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Proceedings Paper

Three-dimensional vision for robot manipulator control
Author(s): Peter J. Shuttleworth; Max Robinson
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Paper Abstract

For a number of years Nottingham Polytechnic has been investigating the use of stereoscopic vision in robotic applications. The aim of the current project is to produce a robotic system which can locate an object in three dimensional space, move the arm to the correct position and then pick up the object without human intervention. The technique uses a pair of television cameras configured to give a stereoscopic view of the working envelope of the robot manipulator. A prototype vision guided robot manipulator control system has been produced. The system uses photogrammetric calibration procedures which can account for unknown camera position and/or orientation as well as the major components of lens distortion. The calibration mechanism also performs the eye- hand-coordination function. This prototype uses a stereoscopic camera arrangement to provide three dimensional position information. The stereo-correspondence problem is solved using a combination of structured light and dedicated electronic hardware. The result of the work is a prototype manipulator control system which uses vision to close the control loop. The overall effect is a robot arm which moves towards an object, correcting its position as it moves. This is similar in concept to the way human beings approach the problem of grasping an object.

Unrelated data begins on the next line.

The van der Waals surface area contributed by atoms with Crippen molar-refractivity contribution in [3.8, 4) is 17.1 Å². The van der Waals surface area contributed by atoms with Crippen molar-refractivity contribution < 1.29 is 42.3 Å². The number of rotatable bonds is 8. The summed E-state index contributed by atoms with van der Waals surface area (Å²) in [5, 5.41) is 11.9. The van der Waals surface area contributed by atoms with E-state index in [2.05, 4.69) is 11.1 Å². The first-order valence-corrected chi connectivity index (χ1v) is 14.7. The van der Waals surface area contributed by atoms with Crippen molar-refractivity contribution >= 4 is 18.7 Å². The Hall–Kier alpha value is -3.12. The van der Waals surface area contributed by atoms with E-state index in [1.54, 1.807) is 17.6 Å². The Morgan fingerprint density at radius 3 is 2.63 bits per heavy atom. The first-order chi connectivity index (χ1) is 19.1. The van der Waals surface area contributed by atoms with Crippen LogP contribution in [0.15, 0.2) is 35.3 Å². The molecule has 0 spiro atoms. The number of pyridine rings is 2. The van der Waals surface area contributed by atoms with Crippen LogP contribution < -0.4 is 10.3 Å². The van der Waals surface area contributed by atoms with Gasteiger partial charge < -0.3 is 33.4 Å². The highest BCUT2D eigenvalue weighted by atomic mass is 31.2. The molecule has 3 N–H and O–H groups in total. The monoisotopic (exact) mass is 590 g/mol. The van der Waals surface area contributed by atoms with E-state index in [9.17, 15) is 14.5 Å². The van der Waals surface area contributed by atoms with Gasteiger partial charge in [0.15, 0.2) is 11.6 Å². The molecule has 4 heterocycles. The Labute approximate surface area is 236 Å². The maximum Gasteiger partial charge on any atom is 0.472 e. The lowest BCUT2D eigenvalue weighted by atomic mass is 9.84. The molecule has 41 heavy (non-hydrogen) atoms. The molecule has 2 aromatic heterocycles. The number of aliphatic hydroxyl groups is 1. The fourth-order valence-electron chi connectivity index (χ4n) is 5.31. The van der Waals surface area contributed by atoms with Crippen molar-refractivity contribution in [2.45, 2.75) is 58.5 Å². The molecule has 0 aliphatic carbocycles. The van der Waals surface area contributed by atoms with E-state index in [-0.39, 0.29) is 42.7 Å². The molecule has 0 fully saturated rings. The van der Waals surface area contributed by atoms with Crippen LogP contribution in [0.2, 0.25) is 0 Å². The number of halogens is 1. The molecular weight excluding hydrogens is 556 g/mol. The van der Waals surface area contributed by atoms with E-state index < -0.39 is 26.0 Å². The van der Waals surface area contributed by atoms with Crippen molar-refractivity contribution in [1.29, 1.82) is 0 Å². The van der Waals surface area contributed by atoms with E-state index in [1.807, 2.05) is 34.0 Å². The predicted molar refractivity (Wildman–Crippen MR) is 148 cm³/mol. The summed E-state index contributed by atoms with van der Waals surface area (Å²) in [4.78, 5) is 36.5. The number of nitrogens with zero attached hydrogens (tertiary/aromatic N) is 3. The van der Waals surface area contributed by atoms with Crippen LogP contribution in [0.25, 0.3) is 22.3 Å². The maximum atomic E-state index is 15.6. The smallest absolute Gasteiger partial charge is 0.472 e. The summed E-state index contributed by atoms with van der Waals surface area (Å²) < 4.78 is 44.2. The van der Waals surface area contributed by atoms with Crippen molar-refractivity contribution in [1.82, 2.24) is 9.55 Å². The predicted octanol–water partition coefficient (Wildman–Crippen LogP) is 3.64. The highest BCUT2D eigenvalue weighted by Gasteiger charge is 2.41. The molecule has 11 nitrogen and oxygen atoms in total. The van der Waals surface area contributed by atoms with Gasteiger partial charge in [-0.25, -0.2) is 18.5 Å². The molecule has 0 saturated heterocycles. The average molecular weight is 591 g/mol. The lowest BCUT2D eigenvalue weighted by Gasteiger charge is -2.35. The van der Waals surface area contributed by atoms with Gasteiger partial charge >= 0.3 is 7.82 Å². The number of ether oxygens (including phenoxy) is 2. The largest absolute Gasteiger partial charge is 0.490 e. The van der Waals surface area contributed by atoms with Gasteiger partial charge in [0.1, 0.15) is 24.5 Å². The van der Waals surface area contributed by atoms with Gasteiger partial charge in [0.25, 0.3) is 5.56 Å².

Paper Details

Date Published: 1 January 1990
PDF: 10 pages
Proc. SPIE 1293, Applications of Artificial Intelligence VIII, (1 January 1990); doi: 10.1117/12.21082
Show Author Affiliations
Peter J. Shuttleworth, Nottingham Polytechnic (United Kingdom)
Max Robinson, Nottingham Polytechnic (United Kingdom)

Published in SPIE Proceedings Vol. 1293:
Applications of Artificial Intelligence VIII
Mohan M. Trivedi, Editor(s)

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